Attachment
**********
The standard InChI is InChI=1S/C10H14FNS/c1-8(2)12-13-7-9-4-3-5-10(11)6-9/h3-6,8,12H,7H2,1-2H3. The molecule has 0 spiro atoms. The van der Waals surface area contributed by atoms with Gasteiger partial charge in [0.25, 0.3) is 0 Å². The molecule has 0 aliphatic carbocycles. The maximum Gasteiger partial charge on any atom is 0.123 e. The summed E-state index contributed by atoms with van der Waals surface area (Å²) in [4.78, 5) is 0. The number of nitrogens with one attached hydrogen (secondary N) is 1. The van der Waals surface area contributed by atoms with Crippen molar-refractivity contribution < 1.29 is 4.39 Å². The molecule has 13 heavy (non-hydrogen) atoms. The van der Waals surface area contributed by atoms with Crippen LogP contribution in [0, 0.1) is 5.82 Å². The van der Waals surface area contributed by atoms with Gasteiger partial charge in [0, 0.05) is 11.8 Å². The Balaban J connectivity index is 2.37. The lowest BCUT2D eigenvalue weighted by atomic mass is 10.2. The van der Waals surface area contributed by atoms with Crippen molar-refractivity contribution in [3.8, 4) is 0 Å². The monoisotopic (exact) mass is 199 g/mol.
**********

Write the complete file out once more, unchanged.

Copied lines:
The standard InChI is InChI=1S/C10H14FNS/c1-8(2)12-13-7-9-4-3-5-10(11)6-9/h3-6,8,12H,7H2,1-2H3. The molecule has 0 spiro atoms. The van der Waals surface area contributed by atoms with Gasteiger partial charge in [0.25, 0.3) is 0 Å². The molecule has 0 aliphatic carbocycles. The maximum Gasteiger partial charge on any atom is 0.123 e. The summed E-state index contributed by atoms with van der Waals surface area (Å²) in [4.78, 5) is 0. The number of nitrogens with one attached hydrogen (secondary N) is 1. The van der Waals surface area contributed by atoms with Crippen molar-refractivity contribution < 1.29 is 4.39 Å². The molecule has 13 heavy (non-hydrogen) atoms. The van der Waals surface area contributed by atoms with Crippen LogP contribution in [0, 0.1) is 5.82 Å². The van der Waals surface area contributed by atoms with Gasteiger partial charge in [0, 0.05) is 11.8 Å². The Balaban J connectivity index is 2.37. The lowest BCUT2D eigenvalue weighted by atomic mass is 10.2. The van der Waals surface area contributed by atoms with Crippen molar-refractivity contribution in [3.8, 4) is 0 Å². The monoisotopic (exact) mass is 199 g/mol.